Death Of The Great Mysteries Of Human Existence

1187 WordsMay 3, 20175 Pages
Death. This human inevitability is among the most frequent subjects in ancient literature. It is a crucial fact of life, yet no one is certain what lies beyond. Death itself is often not thought of until tragedy strikes, and until then, individuals often look at the world much more optimistically. Authors, in particular, have the entire world and its experiences from which to draw their inspiration. However, death has and will always be one of the most prominent themes explored in literature, as it is one of the great mysteries of human existence. Although death is universal, it does not have one unitary view. Various cultures conceptualize death, as seen through their unique beliefs, feelings, and native practices often represented in…show more content…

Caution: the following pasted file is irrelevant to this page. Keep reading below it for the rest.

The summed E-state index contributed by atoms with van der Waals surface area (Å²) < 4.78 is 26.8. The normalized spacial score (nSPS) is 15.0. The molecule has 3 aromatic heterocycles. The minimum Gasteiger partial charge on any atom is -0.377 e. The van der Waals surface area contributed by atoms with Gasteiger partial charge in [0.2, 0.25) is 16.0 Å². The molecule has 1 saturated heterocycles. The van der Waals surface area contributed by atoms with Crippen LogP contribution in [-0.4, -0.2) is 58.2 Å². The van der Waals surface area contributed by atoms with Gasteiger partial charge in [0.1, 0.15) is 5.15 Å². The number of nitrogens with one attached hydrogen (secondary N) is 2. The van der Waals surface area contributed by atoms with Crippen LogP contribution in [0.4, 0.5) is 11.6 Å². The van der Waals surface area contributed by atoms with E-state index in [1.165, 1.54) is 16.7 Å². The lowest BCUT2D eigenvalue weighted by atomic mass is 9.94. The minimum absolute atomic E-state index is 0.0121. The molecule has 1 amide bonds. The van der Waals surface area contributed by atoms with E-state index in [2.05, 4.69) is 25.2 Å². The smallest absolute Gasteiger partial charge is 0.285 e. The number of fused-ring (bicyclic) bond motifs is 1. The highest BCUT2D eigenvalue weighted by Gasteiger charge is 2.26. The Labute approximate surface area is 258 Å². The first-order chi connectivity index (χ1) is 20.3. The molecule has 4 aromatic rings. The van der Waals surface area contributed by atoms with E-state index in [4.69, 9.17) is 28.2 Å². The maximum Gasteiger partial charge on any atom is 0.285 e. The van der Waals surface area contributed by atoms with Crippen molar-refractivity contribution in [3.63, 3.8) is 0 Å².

In time, Achilles is willing to sacrifice everything, including his life, in hopes that he will be remembered. In addition, Greek tradition holds immense importance upon burial rights. Ancient Greek culture required proper burial to ensure a soul’s peaceful rest in the afterlife. In The Iliad, Hector and Patroclus’ burials are given much attention, as Homer writes an entire book on Patroclus’ funeral and honor. Flash forward to the sixth century, among a pre-Anglo-Saxon culture in Scandinavia. This particular culture supports attaining honor and glory in the present life, much like the Greeks, yet they do not have a concept of the afterlife. A warrior’s glorious reputation and ancestral identity was a means of ensuring that their memory will live on. This concept of identity as a means to “survive” death can be examined in the oldest Old-English text created, Beowulf. This traditionally oral story depicts the heroic exploits of Beowulf, a warrior from Geats. The poem follows Beowulf through difficult battles with monsters, showcasing his pride and strength. However, before Beowulf is even introduced, the poem begins with a discussion of Shield Sheafson, King of the Danes and ancestor of the royal line. The narrator recounts the Danish King to the audience of this time, reminding them of their lost, but never forgotten, ancestor. Shield Sheafson is remembered as a “scourge of many tribes, / a wrecker of mead-benches, / rampaging among
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